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The Daily Wildcat

The Daily Wildcat


Tucson Modern Streetcar management works to maintain safety near tracks

Savannah Douglas
Savannah Douglas / The Daily Wildcat Ashley Hammond, a dance sophomore at the University of Arizona, uses the bicycle path along the streetcar route to make her way around campus on Tuesday. Hammond is excited for the streetcar to be active, but wishes it would progress quicker.

As Sun Link Tucson Streetcar vehicles go through testing along the tracks, the streetcar’s management team will continue to educate community members and streetcar operators about how to stay safe.

The streetcar’s Be Street-Smart educational safety campaign is an ongoing effort to educate citizens about the streetcar’s presence and how to be safe around the tracks.

Videos on the Sun Link website highlight details of how to ride a bicycle while sharing the road with the streetcar. Joan Beckim, the public outreach project manager for the Sun Link Tucson Streetcar, said the educational videos also come in 10-second radio spots and a 30-second television public service announcement. Sun Link has shown its video at various events around Tucson and will continue to do so in the future, Beckim added.

Marwan Al-Mukhtar, the safety and security officer for the streetcar, said vehicle operators have been trained to use the turn signals and to pay attention to see if there are cyclists who would have priority in going before the streetcar turns.

“We trained our operators to keep an eye out,” Al-Mukhtar said, “and to look for any modes of transportation that they may run into.”

Shellie Ginn, the project manager for the Sun Link Tucson Streetcar, said the management team has gathered input from local groups in the bicycle and pedestrian sectors in order to make the route as safe as possible.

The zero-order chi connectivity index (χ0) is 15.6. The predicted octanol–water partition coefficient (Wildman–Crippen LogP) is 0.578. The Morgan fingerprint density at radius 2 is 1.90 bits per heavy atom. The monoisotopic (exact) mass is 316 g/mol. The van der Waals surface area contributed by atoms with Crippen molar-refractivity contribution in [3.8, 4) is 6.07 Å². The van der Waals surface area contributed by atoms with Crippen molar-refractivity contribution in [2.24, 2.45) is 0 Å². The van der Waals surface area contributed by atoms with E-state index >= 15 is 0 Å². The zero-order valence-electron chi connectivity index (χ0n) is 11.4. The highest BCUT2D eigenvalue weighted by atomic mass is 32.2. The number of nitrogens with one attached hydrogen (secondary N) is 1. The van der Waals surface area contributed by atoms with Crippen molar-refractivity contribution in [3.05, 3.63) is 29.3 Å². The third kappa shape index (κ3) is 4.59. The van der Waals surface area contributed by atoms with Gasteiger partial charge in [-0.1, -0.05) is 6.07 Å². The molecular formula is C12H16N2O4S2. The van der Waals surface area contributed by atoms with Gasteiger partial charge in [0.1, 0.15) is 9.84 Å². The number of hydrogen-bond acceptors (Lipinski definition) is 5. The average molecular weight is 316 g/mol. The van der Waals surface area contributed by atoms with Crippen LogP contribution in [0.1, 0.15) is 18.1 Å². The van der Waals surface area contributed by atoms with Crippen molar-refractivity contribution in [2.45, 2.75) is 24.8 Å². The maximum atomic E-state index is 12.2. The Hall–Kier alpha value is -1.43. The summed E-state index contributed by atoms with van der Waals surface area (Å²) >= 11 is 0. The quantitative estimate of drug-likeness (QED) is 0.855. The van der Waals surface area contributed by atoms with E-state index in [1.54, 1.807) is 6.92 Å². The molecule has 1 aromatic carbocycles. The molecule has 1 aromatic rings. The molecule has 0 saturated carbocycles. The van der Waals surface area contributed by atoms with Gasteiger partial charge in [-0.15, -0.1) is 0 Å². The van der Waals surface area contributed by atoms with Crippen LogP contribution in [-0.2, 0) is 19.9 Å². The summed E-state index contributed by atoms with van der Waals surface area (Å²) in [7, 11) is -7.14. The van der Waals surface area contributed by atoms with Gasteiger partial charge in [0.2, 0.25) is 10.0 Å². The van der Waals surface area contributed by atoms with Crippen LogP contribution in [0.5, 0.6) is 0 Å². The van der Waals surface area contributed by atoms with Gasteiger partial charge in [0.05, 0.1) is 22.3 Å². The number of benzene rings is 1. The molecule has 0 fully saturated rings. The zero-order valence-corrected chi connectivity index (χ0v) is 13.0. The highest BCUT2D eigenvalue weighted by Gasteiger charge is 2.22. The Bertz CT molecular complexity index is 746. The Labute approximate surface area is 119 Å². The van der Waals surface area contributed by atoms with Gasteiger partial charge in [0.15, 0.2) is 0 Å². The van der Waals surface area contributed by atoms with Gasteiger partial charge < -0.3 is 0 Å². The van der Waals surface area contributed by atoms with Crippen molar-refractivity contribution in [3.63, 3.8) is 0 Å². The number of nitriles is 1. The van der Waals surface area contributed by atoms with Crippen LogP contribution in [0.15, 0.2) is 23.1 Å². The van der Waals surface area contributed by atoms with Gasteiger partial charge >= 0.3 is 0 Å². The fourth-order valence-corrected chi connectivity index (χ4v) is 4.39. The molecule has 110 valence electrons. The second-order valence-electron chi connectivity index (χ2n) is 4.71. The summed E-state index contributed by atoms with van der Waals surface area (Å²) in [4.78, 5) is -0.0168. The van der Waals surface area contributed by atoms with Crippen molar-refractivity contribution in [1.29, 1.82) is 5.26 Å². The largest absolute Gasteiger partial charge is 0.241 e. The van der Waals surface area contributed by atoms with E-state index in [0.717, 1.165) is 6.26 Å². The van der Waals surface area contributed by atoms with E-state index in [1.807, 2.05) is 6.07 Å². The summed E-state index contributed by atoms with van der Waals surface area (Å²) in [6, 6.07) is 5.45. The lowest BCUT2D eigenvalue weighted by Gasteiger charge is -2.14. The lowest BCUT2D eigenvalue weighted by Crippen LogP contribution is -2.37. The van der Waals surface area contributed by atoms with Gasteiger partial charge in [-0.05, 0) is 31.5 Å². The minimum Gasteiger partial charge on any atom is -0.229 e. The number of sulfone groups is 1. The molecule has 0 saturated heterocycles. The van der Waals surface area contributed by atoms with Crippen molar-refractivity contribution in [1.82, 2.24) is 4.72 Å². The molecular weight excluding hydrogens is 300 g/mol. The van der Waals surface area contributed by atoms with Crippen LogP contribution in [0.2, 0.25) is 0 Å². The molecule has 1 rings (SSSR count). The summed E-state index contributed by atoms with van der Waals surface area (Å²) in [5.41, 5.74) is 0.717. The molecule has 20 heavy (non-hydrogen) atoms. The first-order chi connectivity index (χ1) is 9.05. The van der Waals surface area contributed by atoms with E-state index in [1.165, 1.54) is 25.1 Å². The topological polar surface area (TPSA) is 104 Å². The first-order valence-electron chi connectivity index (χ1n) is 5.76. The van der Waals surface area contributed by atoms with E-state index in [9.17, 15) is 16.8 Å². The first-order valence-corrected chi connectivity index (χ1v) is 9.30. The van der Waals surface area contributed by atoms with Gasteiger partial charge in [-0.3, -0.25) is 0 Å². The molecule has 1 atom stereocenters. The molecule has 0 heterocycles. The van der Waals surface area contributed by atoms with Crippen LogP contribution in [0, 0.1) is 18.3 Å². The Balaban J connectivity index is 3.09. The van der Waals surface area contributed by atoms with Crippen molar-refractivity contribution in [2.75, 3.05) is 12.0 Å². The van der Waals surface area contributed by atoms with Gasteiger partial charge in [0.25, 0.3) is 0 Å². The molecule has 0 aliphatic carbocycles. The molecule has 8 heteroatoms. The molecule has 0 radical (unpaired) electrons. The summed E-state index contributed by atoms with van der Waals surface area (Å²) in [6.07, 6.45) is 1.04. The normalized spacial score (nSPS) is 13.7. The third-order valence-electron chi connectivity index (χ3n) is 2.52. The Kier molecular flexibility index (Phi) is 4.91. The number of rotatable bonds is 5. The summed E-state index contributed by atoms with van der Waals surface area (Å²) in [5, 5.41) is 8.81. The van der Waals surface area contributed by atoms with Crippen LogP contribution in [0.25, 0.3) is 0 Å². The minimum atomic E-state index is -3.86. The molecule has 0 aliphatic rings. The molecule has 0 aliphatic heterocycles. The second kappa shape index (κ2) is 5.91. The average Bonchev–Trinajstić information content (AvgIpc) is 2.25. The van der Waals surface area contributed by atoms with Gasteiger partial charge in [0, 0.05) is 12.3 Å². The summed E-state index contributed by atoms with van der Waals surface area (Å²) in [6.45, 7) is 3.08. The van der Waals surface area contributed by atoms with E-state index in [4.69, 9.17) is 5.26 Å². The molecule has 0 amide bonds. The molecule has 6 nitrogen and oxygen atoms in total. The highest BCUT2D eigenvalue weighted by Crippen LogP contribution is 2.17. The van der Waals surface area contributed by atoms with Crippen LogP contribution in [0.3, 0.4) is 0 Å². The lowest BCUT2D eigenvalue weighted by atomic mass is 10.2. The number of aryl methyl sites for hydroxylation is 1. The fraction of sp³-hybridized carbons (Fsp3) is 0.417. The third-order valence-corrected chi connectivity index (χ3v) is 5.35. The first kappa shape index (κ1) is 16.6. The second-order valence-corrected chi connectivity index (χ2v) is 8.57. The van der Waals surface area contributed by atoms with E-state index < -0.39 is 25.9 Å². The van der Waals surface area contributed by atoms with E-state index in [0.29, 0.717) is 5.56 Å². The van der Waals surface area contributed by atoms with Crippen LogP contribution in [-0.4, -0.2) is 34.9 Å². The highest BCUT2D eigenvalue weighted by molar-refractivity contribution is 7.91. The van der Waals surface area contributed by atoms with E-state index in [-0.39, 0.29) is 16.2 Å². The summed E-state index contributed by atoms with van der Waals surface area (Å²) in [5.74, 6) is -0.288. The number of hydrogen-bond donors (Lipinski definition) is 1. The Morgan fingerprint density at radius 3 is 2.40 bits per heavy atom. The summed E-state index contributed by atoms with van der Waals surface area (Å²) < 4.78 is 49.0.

“A lot of the striping, signage, green paint, bike dots that you see out there were a lot of hours spent evaluating every single area,” Ginn said, “and trying to make sure that it was done to mitigate [accidents resulting from the tracks] as much as possible.”

Ginn said the streetcar was designed to stop in the middle of the road so bicyclists wouldn’t have to worry about getting their tires caught in the tracks. The streetcar makes fewer curbside stops, which provides a safe area for bicyclists to ride.

People should be thoughtful and proceed with caution, Ginn said, especially in areas with green paint, which is where collisions between drivers, pedestrians and bicyclists are most likely to happen.

Students on campus said they ride their bikes without any traffic problems, but some hadn’t heard of or seen the educational campaign.

Citlaly Ojeda, a business sophomore, said she didn’t know about the campaign and that students aren’t as informed on the subject as they should be.

“I didn’t even know, and I ride my bike around [the streetcar corridor],” Ojeda said. “Now, I feel like I should look more closely because it’s true: [Traffic is] going to change. I think it’s going to be crowded.”

Kevin James, a Tucson resident who often rides through campus, said it’s everyone’s responsibility to learn to be safe around the streetcar.

“The bike has as much business to be on the streets as anybody else,” James said, “so it’s the driver of the streetcar that’s the one that’s responsible — and the bicyclist.”

– Follow Maggie Driver @Maggie_Driver

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